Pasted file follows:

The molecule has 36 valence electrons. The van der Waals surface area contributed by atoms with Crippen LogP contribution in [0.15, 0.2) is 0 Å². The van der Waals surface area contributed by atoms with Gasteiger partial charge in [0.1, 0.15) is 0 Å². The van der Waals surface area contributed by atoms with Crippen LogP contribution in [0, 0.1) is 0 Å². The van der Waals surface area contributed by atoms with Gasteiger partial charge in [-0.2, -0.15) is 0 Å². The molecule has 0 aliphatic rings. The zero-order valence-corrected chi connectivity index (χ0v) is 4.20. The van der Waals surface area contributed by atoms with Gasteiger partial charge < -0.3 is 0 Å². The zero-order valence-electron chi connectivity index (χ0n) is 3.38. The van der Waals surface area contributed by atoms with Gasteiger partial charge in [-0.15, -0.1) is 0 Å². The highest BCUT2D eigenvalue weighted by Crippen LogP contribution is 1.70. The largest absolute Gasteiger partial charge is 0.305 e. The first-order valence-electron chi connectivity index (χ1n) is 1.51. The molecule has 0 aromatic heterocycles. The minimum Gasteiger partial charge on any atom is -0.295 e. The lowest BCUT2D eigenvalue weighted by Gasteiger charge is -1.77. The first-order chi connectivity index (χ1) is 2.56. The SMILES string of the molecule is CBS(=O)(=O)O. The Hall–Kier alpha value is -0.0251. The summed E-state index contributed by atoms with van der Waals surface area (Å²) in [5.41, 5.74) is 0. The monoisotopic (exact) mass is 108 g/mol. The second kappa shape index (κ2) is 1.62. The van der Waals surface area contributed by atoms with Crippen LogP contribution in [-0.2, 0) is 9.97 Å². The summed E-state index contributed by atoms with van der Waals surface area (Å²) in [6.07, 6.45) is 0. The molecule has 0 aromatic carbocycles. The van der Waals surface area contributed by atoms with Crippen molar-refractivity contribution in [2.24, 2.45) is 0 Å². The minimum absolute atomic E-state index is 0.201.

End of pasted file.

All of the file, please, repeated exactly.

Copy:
The molecule has 36 valence electrons. The van der Waals surface area contributed by atoms with Crippen LogP contribution in [0.15, 0.2) is 0 Å². The van der Waals surface area contributed by atoms with Gasteiger partial charge in [0.1, 0.15) is 0 Å². The van der Waals surface area contributed by atoms with Crippen LogP contribution in [0, 0.1) is 0 Å². The van der Waals surface area contributed by atoms with Gasteiger partial charge in [-0.2, -0.15) is 0 Å². The molecule has 0 aliphatic rings. The zero-order valence-corrected chi connectivity index (χ0v) is 4.20. The van der Waals surface area contributed by atoms with Gasteiger partial charge < -0.3 is 0 Å². The zero-order valence-electron chi connectivity index (χ0n) is 3.38. The van der Waals surface area contributed by atoms with Gasteiger partial charge in [-0.15, -0.1) is 0 Å². The highest BCUT2D eigenvalue weighted by Crippen LogP contribution is 1.70. The largest absolute Gasteiger partial charge is 0.305 e. The first-order valence-electron chi connectivity index (χ1n) is 1.51. The molecule has 0 aromatic heterocycles. The minimum Gasteiger partial charge on any atom is -0.295 e. The lowest BCUT2D eigenvalue weighted by Gasteiger charge is -1.77. The first-order chi connectivity index (χ1) is 2.56. The SMILES string of the molecule is CBS(=O)(=O)O. The Hall–Kier alpha value is -0.0251. The summed E-state index contributed by atoms with van der Waals surface area (Å²) in [5.41, 5.74) is 0. The monoisotopic (exact) mass is 108 g/mol. The second kappa shape index (κ2) is 1.62. The van der Waals surface area contributed by atoms with Crippen LogP contribution in [-0.2, 0) is 9.97 Å². The summed E-state index contributed by atoms with van der Waals surface area (Å²) in [6.07, 6.45) is 0. The molecule has 0 aromatic carbocycles. The van der Waals surface area contributed by atoms with Crippen molar-refractivity contribution in [2.24, 2.45) is 0 Å². The minimum absolute atomic E-state index is 0.201.